Bring back the Dramamine. After a summer of light chop in the markets, the heavier seas have rolled back in so far this month. Volatility has returned, and its main drivers are familiar.
Early in the year, weakness in China’s economic data and falling oil prices drew concern about a global slowdown in overall demand. Meanwhile, the Federal Reserve was considering interest rate hikes, in addition to the one they pushed through back in December, which would have potentially weakened global economies further.
Markets declined sharply during the first six weeks of the year before bottoming in mid-February, as the data ultimately showed that the sell-off in oil was more supply-related than demand-related.
Markets recovered, absorbed the Brexit vote and just floated in a very tight range in July and August. Over the past two weeks, familiar fears over oil volatility and potential interest rate hikes have re-emerged, and equity markets are back to daily swings of 1-2%.
2016’s Big Surprise: Emerging Markets Take Off
After years of underperformance, culminating in a drop of almost 15% in the emerging-markets equity index last year, emerging-markets stocks have earned back the loss, with a gain of 14.8% through September 16. Emerging-markets debt has also tracked the rise in equities with a similar gain of 14%.
The recovery in commodity prices has helped quite a bit, with commodity-dependent economies like Brazil, Peru and Russia rising 62%, 52% and 26%, respectively, through August 31. As net exporters of things like oil, steel, precious metals, coffee and soybeans, these countries quickly benefited from the turnaround in commodities, as well as the weakening of the U.S. dollar. Also, political change in Brazil, with the impeachment of former President Dilma Rousseff, and a standoff in hostilities between Russia and Ukraine have allowed capital to flow back into these large emerging economies.
China’s stabilization has continued since February, as policymakers seem to have pulled off a relatively soft landing for its economy. Together, these dynamics have led to the substantial rally we have seen so far this year.1 2
Disciplined and Diversified
While of course we did not know that 2016 would finally be the year of the emerging-markets turnaround, we did communicate that maintaining allocations to emerging markets made sound investment sense.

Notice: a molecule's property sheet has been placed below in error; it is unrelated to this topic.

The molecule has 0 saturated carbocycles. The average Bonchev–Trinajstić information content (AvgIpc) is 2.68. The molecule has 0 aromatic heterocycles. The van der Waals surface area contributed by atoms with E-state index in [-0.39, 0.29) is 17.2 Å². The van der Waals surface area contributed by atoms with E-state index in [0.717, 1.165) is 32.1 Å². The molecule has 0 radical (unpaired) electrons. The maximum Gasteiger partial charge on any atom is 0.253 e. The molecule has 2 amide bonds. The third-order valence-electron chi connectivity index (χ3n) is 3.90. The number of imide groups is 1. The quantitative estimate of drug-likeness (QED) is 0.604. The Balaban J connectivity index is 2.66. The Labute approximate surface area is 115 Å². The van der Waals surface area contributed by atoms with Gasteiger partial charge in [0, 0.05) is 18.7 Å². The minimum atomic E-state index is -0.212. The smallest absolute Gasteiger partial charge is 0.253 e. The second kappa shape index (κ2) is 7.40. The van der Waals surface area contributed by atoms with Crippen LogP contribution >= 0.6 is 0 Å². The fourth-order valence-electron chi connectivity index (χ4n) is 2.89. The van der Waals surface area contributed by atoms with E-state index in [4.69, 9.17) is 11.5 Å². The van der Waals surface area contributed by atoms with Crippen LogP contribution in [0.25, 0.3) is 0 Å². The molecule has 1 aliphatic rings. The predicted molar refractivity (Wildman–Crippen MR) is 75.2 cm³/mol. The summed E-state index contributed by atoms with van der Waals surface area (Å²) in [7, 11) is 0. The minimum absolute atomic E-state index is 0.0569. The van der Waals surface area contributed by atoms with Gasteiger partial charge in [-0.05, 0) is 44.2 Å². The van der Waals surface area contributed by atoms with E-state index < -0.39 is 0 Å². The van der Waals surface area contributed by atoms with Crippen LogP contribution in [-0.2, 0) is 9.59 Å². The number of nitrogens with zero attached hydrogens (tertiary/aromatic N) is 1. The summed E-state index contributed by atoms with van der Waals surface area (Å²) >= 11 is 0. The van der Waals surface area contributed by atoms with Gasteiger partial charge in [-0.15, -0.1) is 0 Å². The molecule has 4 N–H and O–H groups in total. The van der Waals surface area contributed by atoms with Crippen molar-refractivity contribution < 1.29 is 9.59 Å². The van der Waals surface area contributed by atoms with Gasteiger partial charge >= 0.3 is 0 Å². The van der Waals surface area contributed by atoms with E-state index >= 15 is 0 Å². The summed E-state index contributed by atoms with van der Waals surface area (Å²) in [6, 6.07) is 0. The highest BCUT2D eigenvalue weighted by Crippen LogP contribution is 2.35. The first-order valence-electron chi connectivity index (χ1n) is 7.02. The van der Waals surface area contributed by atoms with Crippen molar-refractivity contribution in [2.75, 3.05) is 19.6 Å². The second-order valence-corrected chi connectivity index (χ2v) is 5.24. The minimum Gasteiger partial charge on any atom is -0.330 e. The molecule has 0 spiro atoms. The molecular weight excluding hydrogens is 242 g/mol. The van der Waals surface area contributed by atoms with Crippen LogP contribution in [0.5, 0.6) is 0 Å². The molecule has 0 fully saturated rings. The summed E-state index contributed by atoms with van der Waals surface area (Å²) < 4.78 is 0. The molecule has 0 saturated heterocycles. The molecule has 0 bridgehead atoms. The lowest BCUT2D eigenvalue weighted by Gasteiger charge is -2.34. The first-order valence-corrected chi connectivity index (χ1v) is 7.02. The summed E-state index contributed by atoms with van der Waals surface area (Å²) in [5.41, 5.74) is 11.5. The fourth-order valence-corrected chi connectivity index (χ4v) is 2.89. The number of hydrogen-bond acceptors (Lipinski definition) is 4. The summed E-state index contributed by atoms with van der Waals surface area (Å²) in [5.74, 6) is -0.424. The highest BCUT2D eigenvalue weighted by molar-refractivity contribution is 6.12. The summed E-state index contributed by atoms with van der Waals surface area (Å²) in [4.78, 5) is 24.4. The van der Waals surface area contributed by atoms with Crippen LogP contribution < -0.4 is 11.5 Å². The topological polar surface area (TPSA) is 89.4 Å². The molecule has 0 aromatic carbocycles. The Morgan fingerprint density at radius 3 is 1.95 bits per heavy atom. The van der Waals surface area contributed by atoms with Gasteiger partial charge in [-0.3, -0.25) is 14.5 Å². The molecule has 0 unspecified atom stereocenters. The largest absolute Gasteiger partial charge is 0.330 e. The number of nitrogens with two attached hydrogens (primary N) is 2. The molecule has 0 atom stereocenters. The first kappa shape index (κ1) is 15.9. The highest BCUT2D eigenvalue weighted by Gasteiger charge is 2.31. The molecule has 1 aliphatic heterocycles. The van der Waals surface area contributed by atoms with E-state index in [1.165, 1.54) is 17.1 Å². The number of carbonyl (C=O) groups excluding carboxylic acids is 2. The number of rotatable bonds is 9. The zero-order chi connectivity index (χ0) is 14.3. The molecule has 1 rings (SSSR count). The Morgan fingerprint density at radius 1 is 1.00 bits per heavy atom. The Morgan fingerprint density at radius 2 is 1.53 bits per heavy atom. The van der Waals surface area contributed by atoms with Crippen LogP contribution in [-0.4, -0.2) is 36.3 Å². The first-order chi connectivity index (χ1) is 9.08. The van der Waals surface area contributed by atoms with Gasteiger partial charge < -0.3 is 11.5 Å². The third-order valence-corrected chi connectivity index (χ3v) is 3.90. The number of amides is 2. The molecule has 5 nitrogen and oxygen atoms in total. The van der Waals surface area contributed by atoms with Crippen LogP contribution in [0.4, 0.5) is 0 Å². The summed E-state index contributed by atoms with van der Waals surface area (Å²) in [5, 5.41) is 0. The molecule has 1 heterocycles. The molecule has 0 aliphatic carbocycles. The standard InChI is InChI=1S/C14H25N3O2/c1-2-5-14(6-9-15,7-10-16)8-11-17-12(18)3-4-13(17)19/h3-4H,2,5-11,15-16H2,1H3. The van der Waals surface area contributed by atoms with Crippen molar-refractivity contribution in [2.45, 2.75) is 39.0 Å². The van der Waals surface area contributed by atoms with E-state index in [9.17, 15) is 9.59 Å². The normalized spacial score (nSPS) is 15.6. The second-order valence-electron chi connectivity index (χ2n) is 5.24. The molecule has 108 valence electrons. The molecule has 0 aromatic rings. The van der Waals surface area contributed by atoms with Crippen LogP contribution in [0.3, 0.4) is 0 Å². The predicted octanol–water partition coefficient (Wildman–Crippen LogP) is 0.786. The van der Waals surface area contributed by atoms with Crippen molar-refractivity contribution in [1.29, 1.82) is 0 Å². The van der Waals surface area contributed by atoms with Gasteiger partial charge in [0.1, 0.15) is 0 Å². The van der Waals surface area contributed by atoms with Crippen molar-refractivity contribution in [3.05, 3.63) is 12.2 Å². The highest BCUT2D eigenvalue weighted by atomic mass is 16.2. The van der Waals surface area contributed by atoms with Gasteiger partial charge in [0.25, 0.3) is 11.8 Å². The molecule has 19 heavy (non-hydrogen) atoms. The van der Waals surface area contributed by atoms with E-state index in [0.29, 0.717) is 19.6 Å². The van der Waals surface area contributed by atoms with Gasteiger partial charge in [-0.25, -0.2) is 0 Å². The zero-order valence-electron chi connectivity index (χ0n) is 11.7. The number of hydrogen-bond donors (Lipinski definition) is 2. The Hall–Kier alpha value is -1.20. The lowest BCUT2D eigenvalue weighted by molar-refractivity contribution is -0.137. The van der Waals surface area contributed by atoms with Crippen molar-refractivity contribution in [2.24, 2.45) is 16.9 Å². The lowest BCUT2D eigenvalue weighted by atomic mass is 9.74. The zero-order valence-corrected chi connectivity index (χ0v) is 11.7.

Going into 2016, emerging markets were historically cheap relative to their own history and to developed markets. The long-term secular trends of growing populations and increasingly skilled and educated workforces — leading to rising incomes and purchasing power — remain fully intact.
So here we are, heading into the fourth quarter and emerging markets are leading both our equity and fixed-income programs. Sticking to the discipline and staying diversified have clearly shown merit this year.
The Education Story
Across the emerging world, literacy rates continue to rise. In 2015, 93% of the population aged 15 and older was literate versus 91% in 2010 and 88% in 2000. Additionally, 127 million people are currently pursuing a higher education, which represents a 21% increase just from 2010.
The translation from education to income is real. Between 2010 and 2015, the number of households with annual disposable income in excess of $10,000 grew by 39% to 539 million. From India to Vietnam, and from Egypt to Brazil, consumer expenditure on education has exploded over the past five years.3
Growth in Consumer Expenditure on Education in Selected Emerging Market Economies (EMES): 2010-2015
The Big Picture is Key
There are plenty of challenges in the world, from terrorist threats and interest rate uncertainty to subpar economic growth and an atypical election just two months away.
A near-term market correction should never be a surprise, but beyond the next quarter or two lies the next decade or two. There are millions and millions of people who are seeking the opportunity to learn, work and advance their standing in life. The impact will be profound, and investors can reap many rewards in the years ahead because of it.